R.A.P.: It seems the commercials tagged as "creative" usually involve comedy. Humor seems to be the emotion a lot of people will try to get from the listener when they are writing a "creative" commercial or promo. Would you say you lean towards comedy in your creative work? Are the awards you've won been mostly for humorous commercials?
Maureen: No. I mean, we use humor for some of our clients, but I don't think it's the only way. I think you sort of hit on it when you said that humor is the emotion we go to most often, but I think the key word there is emotion. If you can really strike a chord with somebody, whether it's to make them laugh or make them cry, I think the commercial is equally effective. It doesn't necessarily have to be humorous. Humor is also the most difficult thing to write. It takes a very skilled person to write a genuinely funny commercial, and the other downside, if there is any, is that humorous commercials need to be replaced more often because the joke is only funny the first five times you hear it. After that, it kind of burns out. Humorous campaigns require a lot more maintenance than others tend to.
R.A.P.: What would you tell me if I said I want to write creative commercials, but I don't want to go for the humor thing for the reasons you mentioned. I want to do a creative spot and tug at some other emotions. But I don't want to make somebody cry over, let's say, a furniture store. So how do I sell furniture and be creative if I'm not gonna make them laugh and I'm not gonna make them cry?
Maureen: Just remember that the fundamental thing is that it has to be entertaining. I firmly believe that the commercials and promos should be as entertaining as the programming. If you think about it simply being entertaining, you can achieve that in many different ways. For example, a well produced commercial with an interesting use of sound effects or an interesting use of music can be entertaining. To use a very interesting voice can be part of the commercial itself. Entertaining doesn't necessarily mean funny. It can be startling.
R.A.P.: What are some qualities to look for in a good producer and a good writer?
Maureen: Whenever I've hired producers, what I've really looked for is a producer who has a musical background, not a star musician certainly, but somebody who has a great sense of rhythm. I find them to be much better editors if you're cutting a music bed. I find that also they tend to lend a lot more to the finished product as they have a real sense of what's required to make a spot really cook.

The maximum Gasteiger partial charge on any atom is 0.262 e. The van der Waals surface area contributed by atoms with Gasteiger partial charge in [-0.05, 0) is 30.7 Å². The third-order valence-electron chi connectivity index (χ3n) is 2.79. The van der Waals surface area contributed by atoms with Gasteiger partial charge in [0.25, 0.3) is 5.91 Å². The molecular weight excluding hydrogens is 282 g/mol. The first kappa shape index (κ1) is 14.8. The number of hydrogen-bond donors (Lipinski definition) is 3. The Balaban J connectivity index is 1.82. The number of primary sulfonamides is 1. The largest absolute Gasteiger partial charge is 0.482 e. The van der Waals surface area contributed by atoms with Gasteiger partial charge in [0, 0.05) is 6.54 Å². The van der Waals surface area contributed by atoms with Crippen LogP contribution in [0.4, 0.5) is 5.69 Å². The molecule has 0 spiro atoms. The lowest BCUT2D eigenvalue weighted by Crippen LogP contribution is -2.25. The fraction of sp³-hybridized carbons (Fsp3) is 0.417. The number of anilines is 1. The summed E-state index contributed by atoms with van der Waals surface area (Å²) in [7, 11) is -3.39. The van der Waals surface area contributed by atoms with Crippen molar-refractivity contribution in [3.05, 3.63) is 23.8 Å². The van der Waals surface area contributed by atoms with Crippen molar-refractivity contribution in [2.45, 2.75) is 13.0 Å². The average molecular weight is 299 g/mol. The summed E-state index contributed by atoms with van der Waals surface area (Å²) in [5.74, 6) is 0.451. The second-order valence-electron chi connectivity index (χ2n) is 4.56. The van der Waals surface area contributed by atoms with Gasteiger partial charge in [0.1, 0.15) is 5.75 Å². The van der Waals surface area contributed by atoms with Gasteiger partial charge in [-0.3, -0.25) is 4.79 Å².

As far as hiring a good writer, I think that it's important for them to certainly have a good sense of humor. I don't think you can really teach someone how to be a writer. A lot of people have the ability to write, and they just need to be shown the way a little bit. If you're adding writers to your station, it's really good if you have the opportunity to have maybe a senior writer who has the time in their work day to bring along a junior writer and sort of watch them grow and develop. I've been fortunate to be in that situation where we've had four or five writers at a station. You can have a couple of junior people who bring some really great ideas to the table but just don't know how to get them to the final stage. That's a really great breeding ground if you have the opportunity.
R.A.P.: How about a tip for PDs and managers about managing their creative people?
Maureen: It takes a creative person to know one, but you really appreciate managers who take a hands off approach to managing creative people and just simply let them do what it is they do. If that happens to be hand stands or playing a quick game of cards, that's fine, as long as the job gets done when it needs to be done. That's really the main thing. Certainly, they are the most difficult people to manage, but the rewards are great if you can figure out actually how to do it.
R.A.P.: People who leave a radio station and go into business for themselves, as you did, usually find it to be a pretty scary step. Was it for you?
Maureen: Absolutely. It was probably the most difficult decision I ever made, but it was certainly the most rewarding. I'm not working any fewer hours. In fact, I'm working a great deal more. But it's the most rewarding time ever, and I absolutely love it.
R.A.P.: Any parting thoughts for your creative comrades?
Maureen: I think the primary thing is to continue to have fun at what you do, and when you stop having fun, it's time to move on. Not very many people will become rich being radio writers, but they will certainly be happy people because they're doing what they want to do. And at the end of the day, that is what is more important.